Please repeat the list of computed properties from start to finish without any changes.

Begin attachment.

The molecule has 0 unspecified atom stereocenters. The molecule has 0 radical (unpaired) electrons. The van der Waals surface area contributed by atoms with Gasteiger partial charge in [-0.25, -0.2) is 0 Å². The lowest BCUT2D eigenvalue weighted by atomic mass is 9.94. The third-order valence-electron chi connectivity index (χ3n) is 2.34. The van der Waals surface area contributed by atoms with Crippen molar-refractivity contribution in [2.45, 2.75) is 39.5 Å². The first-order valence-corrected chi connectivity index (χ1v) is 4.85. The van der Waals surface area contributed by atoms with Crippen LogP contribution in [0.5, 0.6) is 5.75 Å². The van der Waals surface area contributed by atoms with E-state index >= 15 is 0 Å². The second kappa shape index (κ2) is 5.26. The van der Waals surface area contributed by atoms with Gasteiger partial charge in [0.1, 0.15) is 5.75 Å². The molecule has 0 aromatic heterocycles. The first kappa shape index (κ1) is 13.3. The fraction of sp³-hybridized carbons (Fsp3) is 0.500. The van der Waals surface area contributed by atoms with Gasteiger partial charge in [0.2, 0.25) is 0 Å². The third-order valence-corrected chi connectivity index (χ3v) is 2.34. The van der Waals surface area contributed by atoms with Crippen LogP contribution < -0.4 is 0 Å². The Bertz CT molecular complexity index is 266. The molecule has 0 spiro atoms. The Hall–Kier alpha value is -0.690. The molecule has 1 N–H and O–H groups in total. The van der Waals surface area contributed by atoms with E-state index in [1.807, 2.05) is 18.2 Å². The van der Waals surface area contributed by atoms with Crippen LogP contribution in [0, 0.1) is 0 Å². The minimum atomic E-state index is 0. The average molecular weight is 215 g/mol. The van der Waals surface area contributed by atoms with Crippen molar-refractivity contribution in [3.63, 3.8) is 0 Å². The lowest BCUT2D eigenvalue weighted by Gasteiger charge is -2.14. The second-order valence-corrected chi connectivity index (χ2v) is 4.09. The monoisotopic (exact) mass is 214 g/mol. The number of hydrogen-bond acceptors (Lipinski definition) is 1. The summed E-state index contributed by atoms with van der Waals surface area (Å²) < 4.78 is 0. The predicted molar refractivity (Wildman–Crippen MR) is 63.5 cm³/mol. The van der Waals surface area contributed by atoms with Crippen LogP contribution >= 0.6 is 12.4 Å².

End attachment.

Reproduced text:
The molecule has 0 unspecified atom stereocenters. The molecule has 0 radical (unpaired) electrons. The van der Waals surface area contributed by atoms with Gasteiger partial charge in [-0.25, -0.2) is 0 Å². The lowest BCUT2D eigenvalue weighted by atomic mass is 9.94. The third-order valence-electron chi connectivity index (χ3n) is 2.34. The van der Waals surface area contributed by atoms with Crippen molar-refractivity contribution in [2.45, 2.75) is 39.5 Å². The first-order valence-corrected chi connectivity index (χ1v) is 4.85. The van der Waals surface area contributed by atoms with Crippen LogP contribution in [0.5, 0.6) is 5.75 Å². The van der Waals surface area contributed by atoms with E-state index >= 15 is 0 Å². The second kappa shape index (κ2) is 5.26. The van der Waals surface area contributed by atoms with Gasteiger partial charge in [0.1, 0.15) is 5.75 Å². The molecule has 0 aromatic heterocycles. The first kappa shape index (κ1) is 13.3. The fraction of sp³-hybridized carbons (Fsp3) is 0.500. The van der Waals surface area contributed by atoms with Gasteiger partial charge in [0.2, 0.25) is 0 Å². The third-order valence-corrected chi connectivity index (χ3v) is 2.34. The van der Waals surface area contributed by atoms with Crippen LogP contribution < -0.4 is 0 Å². The Bertz CT molecular complexity index is 266. The molecule has 0 spiro atoms. The Hall–Kier alpha value is -0.690. The molecule has 1 N–H and O–H groups in total. The van der Waals surface area contributed by atoms with E-state index in [1.807, 2.05) is 18.2 Å². The van der Waals surface area contributed by atoms with Crippen LogP contribution in [0, 0.1) is 0 Å². The minimum atomic E-state index is 0. The average molecular weight is 215 g/mol. The van der Waals surface area contributed by atoms with Crippen molar-refractivity contribution in [3.63, 3.8) is 0 Å². The lowest BCUT2D eigenvalue weighted by Gasteiger charge is -2.14. The second-order valence-corrected chi connectivity index (χ2v) is 4.09. The monoisotopic (exact) mass is 214 g/mol. The number of hydrogen-bond acceptors (Lipinski definition) is 1. The summed E-state index contributed by atoms with van der Waals surface area (Å²) < 4.78 is 0. The predicted molar refractivity (Wildman–Crippen MR) is 63.5 cm³/mol. The van der Waals surface area contributed by atoms with Crippen LogP contribution >= 0.6 is 12.4 Å².